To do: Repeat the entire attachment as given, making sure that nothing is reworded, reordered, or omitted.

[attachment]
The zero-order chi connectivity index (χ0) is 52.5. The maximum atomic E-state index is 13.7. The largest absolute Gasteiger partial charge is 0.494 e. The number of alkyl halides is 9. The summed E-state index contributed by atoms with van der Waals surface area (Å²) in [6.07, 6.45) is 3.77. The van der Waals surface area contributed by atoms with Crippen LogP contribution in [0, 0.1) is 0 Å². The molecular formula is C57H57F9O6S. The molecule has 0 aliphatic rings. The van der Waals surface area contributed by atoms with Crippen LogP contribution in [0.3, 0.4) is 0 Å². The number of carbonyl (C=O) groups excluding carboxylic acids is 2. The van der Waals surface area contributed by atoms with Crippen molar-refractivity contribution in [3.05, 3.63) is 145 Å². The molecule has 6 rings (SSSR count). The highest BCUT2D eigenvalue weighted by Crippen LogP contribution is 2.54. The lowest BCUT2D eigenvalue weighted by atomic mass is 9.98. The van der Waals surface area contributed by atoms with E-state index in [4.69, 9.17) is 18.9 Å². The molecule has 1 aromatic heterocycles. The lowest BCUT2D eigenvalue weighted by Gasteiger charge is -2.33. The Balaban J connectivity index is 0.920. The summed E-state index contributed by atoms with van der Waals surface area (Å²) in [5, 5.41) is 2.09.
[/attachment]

The zero-order chi connectivity index (χ0) is 52.5. The maximum atomic E-state index is 13.7. The largest absolute Gasteiger partial charge is 0.494 e. The number of alkyl halides is 9. The summed E-state index contributed by atoms with van der Waals surface area (Å²) in [6.07, 6.45) is 3.77. The van der Waals surface area contributed by atoms with Crippen LogP contribution in [0, 0.1) is 0 Å². The molecular formula is C57H57F9O6S. The molecule has 0 aliphatic rings. The van der Waals surface area contributed by atoms with Crippen LogP contribution in [0.3, 0.4) is 0 Å². The number of carbonyl (C=O) groups excluding carboxylic acids is 2. The van der Waals surface area contributed by atoms with Crippen molar-refractivity contribution in [3.05, 3.63) is 145 Å². The molecule has 6 rings (SSSR count). The highest BCUT2D eigenvalue weighted by Crippen LogP contribution is 2.54. The lowest BCUT2D eigenvalue weighted by atomic mass is 9.98. The van der Waals surface area contributed by atoms with E-state index in [4.69, 9.17) is 18.9 Å². The molecule has 1 aromatic heterocycles. The lowest BCUT2D eigenvalue weighted by Gasteiger charge is -2.33. The Balaban J connectivity index is 0.920. The summed E-state index contributed by atoms with van der Waals surface area (Å²) in [5, 5.41) is 2.09.